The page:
My working life involved a substantial amount of international travel, landing me in exotic, far-flung places. When I stopped working and relocated to a quieter country life, trips to these amazing destinations came to a sudden end. I didn’t miss the work too much, but I really missed the travel and relationships with my international business network in a profound way.
The change definitely left a vacuum in my life. Something that had a lot more significance than I’d realised was suddenly gone. With that in mind, I soon began to think of ways to get myself back on the road and involved in a meaningful way with the countries and people I loved so much.
Travelling has always been part of who I am: both professionally and personally.
At the ripe old age of 19 I took off for Europe vowing never to return (that lasted two years). My journey took me to Norway which had, for no good reason, always held a strong attraction. Having never even met a Norwegian before, I took a ferry from England to Norway, planning to stay for a week. I fitted into life in Oslo without missing a beat and stayed for two years. Being blonde haired and fair skinned, most people mistook me for a Norwegian – a transformed identity I was happy to adopt. (That was until the locals saw me skiing, then my cover was well and truly blown. No self-respecting Norwegian would ski the way I did.)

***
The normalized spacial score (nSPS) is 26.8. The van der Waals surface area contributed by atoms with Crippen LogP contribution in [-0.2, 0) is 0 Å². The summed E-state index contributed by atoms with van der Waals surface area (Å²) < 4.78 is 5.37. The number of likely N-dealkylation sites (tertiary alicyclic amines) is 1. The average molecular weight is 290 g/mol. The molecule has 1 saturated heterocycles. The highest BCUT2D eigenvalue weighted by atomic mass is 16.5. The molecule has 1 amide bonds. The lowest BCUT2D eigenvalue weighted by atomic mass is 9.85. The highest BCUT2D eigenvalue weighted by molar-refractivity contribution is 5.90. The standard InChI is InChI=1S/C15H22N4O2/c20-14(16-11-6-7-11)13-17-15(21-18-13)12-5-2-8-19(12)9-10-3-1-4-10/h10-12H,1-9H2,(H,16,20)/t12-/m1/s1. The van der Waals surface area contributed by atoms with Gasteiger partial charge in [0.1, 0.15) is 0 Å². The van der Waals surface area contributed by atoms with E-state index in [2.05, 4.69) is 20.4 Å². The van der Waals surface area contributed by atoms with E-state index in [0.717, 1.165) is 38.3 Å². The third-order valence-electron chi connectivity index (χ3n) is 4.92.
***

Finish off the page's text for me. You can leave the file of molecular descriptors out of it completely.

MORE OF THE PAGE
Sensing my restlessness and desire to start travelling again, friend and Lonely Planet author Stan Armington (Trekking in Nepal guide book) invited me to join a small group he was escorting to remote Upper Mustang up near the Tibetan border in Nepal.
Travel for many of us can be a transforming experience and this trip proved itself to be a life-changer. It allowed me to shed my skin in some ways, to re-think and re-invent who I was away from my past working life.